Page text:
by Aryeh Rubin
The Greatest Jewish Thinker of Our Time
In honor of Rabbi Dr. Irving “Yitz” Greenberg’s eightieth birthday (May 16, 2013), Targum Shlishi and I are proud to launch this website celebrating his life’s work. We wish him a very happy birthday and many more years of good health and productivity. Along with thousands of his disciples, I consider Yitz a mentor, a teacher, and a major inspiration in my life. I undertook this project to create a lasting testament to his profound impact on the Jewish people and to make widely accessible the teachings of one of the greatest Jewish thinkers of the last half-century, one whose contributions have helped shape the philosophy, actions, and approaches of modern Jewry.
You will find a treasure trove on this website, including a wide range of his lectures (audio, video, and text versions), articles both scholarly and for a more general audience, columns, monographs, information about the organizations he has founded and led, and much more.
The first time I heard Yitz speak remains an event frozen in time, preserved in my memory through the strong emotions his words evoked in my nineteen-year-old self. While a sophomore at Yeshiva University, I spent a weekend with some friends in Riverdale. It was Shabbat morning at the synagogue and the rabbi rose to speak. Most of our group snuck out, but for some now-unknown reason I decided to stay. Listening to Yitz’s sermon that day forty-four years ago was revelatory—I felt like the clouds had cleared, that much that had been hazy suddenly came into focus. I had never before heard a rabbi like him. The depth of his thinking and his theological vision, the intensity of his presentation, and his seamless blending of the sacred and the contemporary rooted me to my seat. I do not remember the parsha that week, nor do I even recall the contents of the speech. But I remember with clarity the feeling that I was fundamentally changed. Thanks to Yitz, my outlook was forever transformed and, I firmly believe, improved: my relationship to Judaism deepened and my commitment to our people strengthened, and it all began with that one speech.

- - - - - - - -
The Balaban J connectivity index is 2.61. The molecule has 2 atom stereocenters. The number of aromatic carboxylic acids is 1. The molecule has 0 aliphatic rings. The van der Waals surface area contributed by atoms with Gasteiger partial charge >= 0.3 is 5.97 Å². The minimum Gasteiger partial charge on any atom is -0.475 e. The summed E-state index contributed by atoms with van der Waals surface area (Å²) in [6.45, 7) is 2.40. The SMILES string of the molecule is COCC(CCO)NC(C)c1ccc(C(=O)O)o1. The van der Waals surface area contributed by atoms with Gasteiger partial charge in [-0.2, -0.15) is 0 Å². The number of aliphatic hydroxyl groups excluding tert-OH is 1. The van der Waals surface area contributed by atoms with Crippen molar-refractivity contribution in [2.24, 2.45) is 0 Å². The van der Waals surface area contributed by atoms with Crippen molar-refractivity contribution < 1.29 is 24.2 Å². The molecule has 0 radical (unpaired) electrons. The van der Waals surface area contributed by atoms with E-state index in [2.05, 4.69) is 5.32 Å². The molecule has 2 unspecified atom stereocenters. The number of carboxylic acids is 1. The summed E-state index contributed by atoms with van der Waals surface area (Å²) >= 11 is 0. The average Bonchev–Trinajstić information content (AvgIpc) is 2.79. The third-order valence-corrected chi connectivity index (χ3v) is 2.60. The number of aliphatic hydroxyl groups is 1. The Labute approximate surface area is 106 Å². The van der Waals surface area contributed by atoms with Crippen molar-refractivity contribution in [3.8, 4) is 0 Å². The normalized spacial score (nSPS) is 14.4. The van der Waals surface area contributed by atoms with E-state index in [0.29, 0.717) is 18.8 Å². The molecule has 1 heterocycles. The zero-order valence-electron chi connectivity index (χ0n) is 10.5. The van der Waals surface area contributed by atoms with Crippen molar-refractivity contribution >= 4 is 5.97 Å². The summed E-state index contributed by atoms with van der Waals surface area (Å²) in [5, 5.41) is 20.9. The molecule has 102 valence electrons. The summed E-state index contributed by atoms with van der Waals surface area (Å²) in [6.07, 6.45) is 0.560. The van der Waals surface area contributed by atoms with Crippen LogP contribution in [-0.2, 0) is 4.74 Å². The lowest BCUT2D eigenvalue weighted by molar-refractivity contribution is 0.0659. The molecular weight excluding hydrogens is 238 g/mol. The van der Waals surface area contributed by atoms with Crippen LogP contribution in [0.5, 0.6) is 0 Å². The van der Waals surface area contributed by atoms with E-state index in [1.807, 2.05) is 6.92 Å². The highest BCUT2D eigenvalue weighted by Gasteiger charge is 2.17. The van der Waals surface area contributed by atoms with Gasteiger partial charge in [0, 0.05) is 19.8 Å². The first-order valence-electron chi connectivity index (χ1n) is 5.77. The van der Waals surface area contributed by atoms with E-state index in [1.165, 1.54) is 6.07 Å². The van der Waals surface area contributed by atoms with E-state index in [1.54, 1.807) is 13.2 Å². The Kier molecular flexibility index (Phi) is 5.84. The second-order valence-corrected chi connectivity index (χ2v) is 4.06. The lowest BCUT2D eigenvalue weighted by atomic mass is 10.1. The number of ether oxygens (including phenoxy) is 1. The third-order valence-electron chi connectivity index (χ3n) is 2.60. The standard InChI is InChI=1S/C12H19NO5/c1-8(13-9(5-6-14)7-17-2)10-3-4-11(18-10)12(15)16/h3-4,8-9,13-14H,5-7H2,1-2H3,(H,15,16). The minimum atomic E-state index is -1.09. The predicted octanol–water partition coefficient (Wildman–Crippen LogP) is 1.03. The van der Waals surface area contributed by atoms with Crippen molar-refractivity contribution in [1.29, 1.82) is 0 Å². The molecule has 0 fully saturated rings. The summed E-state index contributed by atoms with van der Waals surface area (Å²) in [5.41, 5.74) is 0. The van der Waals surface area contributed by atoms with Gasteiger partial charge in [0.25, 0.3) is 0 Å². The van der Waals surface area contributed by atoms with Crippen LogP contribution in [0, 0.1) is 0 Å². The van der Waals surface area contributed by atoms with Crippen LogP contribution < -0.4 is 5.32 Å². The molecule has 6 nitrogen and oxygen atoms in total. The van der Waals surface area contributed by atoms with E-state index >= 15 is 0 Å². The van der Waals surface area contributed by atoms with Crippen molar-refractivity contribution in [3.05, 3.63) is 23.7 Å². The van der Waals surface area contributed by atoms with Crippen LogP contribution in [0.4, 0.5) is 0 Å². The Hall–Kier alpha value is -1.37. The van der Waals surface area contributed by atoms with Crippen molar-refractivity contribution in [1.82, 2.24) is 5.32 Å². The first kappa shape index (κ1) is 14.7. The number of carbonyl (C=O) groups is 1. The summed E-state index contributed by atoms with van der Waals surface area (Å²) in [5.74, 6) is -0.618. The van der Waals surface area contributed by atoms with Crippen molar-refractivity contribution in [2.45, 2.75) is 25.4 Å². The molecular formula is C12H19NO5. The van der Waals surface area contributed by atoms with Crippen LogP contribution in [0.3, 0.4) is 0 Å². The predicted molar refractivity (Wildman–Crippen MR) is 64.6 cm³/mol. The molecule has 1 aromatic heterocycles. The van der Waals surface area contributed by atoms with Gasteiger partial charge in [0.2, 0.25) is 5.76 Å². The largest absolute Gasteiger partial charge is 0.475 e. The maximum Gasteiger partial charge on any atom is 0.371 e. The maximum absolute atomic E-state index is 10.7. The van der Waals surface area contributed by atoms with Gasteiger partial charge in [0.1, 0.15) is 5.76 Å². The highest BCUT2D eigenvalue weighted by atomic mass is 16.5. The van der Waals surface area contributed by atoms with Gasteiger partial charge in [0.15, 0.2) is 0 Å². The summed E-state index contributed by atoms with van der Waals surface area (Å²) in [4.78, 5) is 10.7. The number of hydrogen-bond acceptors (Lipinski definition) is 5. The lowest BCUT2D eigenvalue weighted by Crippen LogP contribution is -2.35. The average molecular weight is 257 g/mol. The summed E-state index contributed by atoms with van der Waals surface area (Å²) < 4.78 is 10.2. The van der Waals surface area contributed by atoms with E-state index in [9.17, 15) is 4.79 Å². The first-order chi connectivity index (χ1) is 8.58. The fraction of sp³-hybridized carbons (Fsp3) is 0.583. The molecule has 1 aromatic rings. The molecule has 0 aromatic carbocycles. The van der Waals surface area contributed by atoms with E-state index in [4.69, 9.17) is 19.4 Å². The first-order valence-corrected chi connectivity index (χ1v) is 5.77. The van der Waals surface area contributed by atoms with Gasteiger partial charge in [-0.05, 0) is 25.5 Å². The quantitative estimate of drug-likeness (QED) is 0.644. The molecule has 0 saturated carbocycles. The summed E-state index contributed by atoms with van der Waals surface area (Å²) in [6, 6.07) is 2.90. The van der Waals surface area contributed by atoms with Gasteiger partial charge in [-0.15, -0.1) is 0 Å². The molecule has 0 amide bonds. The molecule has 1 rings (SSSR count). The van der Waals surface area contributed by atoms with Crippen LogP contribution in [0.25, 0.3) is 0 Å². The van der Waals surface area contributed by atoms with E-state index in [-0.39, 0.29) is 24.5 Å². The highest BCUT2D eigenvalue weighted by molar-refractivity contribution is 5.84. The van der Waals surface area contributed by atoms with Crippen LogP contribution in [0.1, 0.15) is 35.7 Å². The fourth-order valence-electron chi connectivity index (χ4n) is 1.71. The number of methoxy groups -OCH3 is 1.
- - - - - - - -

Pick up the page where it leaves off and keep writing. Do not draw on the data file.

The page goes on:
Somehow, he showed me that there was a different path without the religious fairytales and philosophical contortions that were so commonplace in the rhetoric of the Orthodox institutions of the day. It was a generous approach, it was liberating, and it was revolutionary to me.
It wasn’t just me. At that time, Yitz was a professor in the history department at Yeshiva University. Many of my fellow students took courses with him or came to know him, and his influence, his example, helped people find their shlichut and forge a more meaningful path. One friend who had been planning to become a lawyer instead became a historian; another went into education rather than his father’s business. Both went on to make significant contributions to the Jewish world. As for me, after I graduated college I took a year off, bought a car in Paris, and traveled across Europe tracing my parents’ escape routes and visiting the sites of eleven concentration camps, which while commonplace now, was novel in the early 1970s. A few years later, I founded Jewish Living magazine, which Yitz said was my response to the Holocaust—and he was right. These are three examples among hundreds of similar ones from the students at YU at the time, but Yitz’s impact has reached far beyond the walls of any classroom, synagogue, or even organization (and he was the founder of many valued organizations). To a group of Jews who came of age in the late 1960s and early 1970s, Yitz the mitnaged, who was ordained by a musar seminary, was the ultimate Chassidic-type rebbe. Wherever and whenever he held his tisch (court), be it in the classroom or at his Shabbat table, his charisma and chidushim, his insights and inspiration, his wisdom and his love, moved and inspired a generation.